Over a 20-year period, United States Food and Drug Administration (FDA)-approved vaccines were found to be remarkably safe, according to data published in the Annals of Internal Medicine. Although existing postmarketing surveillance programs identified a large proportion of safety issues, these were of limited clinical significance.

To investigate postmarketing safety modifications in FDA-approved vaccines, the initial and subsequent labels of all 57 vaccines that were approved during the study period (January 1996-December 2015) were included in a descriptive analysis of the prevalence and characteristics of post approval, safety-related label changes.

Randomized controlled trials supported the initial approval for 93% of the vaccines, with a median cohort size of 4161 participants (interquartile range [IQR] 2204-8634 participants). Investigators identified 58 post-approval, safety-related label modifications associated with 25 vaccines. These included 49 warnings and precautions, 8 contraindications, and 1 safety-related withdrawal. The characteristics of initial approval trials were similar in vaccines with and without postmarketing, safety-related label modifications. Expansion of population restrictions (n=21) was the most common safety issue triggering label modifications, followed by allergies (n=13); and post marketing surveillance was the most common source of safety data (n=28 of 58).

Investigators reported several study limitations including that the initial signal triggering safety-related label changes may not necessarily represent the sources of other safety data received and processed by the FDA. Investigators also chose to focus on a single source of initial safety signal despite the fact that some safety issues were supported by data from several sources of varying importance as this would have complicated the analysis; a different method may have resulted in different findings. It is also possible that wording in drug labels about the triggering data sources may be inaccurate or incomplete. Inferential analysis was also limited by the small number of safety modifications and by heterogeneity of the included vaccines.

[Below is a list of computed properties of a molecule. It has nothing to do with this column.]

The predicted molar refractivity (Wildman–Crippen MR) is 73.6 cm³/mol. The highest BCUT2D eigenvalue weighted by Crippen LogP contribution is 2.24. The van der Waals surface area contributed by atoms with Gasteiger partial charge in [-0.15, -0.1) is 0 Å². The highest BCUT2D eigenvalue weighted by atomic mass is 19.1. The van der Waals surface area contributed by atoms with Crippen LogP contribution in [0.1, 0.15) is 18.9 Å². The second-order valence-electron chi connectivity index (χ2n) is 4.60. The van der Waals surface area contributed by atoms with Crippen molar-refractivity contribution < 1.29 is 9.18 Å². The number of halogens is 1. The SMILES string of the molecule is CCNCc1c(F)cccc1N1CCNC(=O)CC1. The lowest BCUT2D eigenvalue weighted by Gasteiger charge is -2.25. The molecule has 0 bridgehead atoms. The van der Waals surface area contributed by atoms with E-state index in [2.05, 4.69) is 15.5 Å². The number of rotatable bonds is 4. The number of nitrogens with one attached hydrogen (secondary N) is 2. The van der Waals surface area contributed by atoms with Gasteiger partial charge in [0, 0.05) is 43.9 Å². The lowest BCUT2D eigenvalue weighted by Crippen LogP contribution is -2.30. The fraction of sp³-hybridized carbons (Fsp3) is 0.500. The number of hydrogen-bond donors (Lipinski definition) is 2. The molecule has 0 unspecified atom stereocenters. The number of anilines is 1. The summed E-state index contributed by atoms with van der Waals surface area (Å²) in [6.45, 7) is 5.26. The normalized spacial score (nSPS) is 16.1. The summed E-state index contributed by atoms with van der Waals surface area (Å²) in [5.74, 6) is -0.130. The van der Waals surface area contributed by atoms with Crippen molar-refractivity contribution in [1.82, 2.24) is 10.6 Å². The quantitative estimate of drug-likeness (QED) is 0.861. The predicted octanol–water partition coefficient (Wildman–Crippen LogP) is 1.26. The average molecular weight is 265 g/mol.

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 “A review of all safety-related label modifications…found that vaccines were remarkably safe,” said investigators. A large proportion of safety issues were quickly identified via current postmarketing surveillance programs, which led to the withdrawal of only a single vaccine. “These data highlight the robustness of the vaccine approval and postmarketing surveillance processes and confirm population vaccination as a major public health strategy.”

Reference

Tau N, Yahav D, Shepshelovich D. Postmarketing safety of vaccines approved by the U.S. Food and Drug Administration: A cohort study. [published online July 28, 2020]. Ann Intern Med. doi:10.7326/M20-2726